Reading some Philip Larkin poems the other day I noticed a theme of self-criticism. It has helped me understand his enigmatic attitude towards religion that writers such as Peter Hitchens and Roger Scruton have written about. He was an atheist and in his startling poem about death called Aubade he famously calls it “a vast moth-eaten musical brocade/created to pretend we never die”. One notices a hint of disappointment in that description. Like anticipating to see a wonderful old painting but only finding some kitsch Virgin Mary replica.
The most direct expression of this self criticism is in “Wild Oats” where he describes going out with a girl when he was young who ultimately rejected him:
“Parting, after about five
Rehearsals, was an agreement
That I was too selfish, withdrawn,
And easily bored to love.”
Wild Oats has a connection with another poem called “High Windows” where he describes seeing young people and envying their free joy as “everyone young going down the long slide/To happiness, endlessly”. He thinks that rejection of the old morality has something to do with it “That’ll be the life;/No God any more, or sweating in the dark/About hell and that”. But ends with this vision of high windows:
“Rather than words comes the thought of high windows:
The sun-comprehending glass,
And beyond it, the deep blue air, that shows
Nothing, and is nowhere, and is endless.”
In “Vers de Societe” Larkin returns to the theme of an inability to connect with others hinted at in Wild Oats. A wistful description of quiet evenings is interspersed with strangely forceful injunctions; “All solitude is selfish” and “All virtue is social”. Then it ends with:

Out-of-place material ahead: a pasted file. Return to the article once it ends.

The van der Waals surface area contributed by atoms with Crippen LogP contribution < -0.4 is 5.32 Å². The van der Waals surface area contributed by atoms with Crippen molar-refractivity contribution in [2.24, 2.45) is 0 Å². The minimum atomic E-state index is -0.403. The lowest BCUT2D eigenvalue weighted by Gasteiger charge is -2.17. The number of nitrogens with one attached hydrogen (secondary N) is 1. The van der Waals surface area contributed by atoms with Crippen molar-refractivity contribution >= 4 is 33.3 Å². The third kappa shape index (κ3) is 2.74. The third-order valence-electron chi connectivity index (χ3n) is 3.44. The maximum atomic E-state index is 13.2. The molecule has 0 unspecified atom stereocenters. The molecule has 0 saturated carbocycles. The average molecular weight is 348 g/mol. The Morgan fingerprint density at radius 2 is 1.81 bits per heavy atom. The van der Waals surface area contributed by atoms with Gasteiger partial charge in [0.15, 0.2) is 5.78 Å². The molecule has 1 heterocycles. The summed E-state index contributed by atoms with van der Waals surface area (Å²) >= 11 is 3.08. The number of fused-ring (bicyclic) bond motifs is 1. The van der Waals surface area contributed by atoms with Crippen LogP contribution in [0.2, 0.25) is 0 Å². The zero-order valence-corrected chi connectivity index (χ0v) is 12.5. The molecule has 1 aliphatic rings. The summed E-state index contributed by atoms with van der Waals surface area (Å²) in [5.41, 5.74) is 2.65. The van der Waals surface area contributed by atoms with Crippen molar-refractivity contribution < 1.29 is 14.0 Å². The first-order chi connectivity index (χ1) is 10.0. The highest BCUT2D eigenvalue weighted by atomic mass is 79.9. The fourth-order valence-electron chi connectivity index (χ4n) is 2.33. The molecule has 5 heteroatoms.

“Only the young can be alone freely.
The time is shorter now for company,
And sitting by a lamp more often brings
Not peace, but other things.
Beyond the light stand failure and remorse”
This explains that powerful description of the fear of death that Larkin expresses in Aubade which you really should read in full. I hadn’t before realised how important to that poem is the phrase “Time torn off unused”. Larkin has the sense that there is only so much time to do what is worthwhile and reproaches himself for not doing enough. But with his English and Anglican Christianity no longer driving him, but still making some quiet demand below the hum of thought to do something worthwhile, what is it that should be pursued?
The only answer that Larkin could find is in his poem “An Arundel Tomb”. He describes a man and woman who have been buried in adjacent graves with a single inscription that has been slightly eroded in the passage of time. Presumably they had some changing and dynamic relationship but it is captured for posterity in the only way it can be. So he ends that poem:
“Time has transfigured them into
Untruth. The stone fidelity
They hardly meant has come to be
Their final blazon, and to prove
Our almost-instinct almost true:
What will survive of us is love.”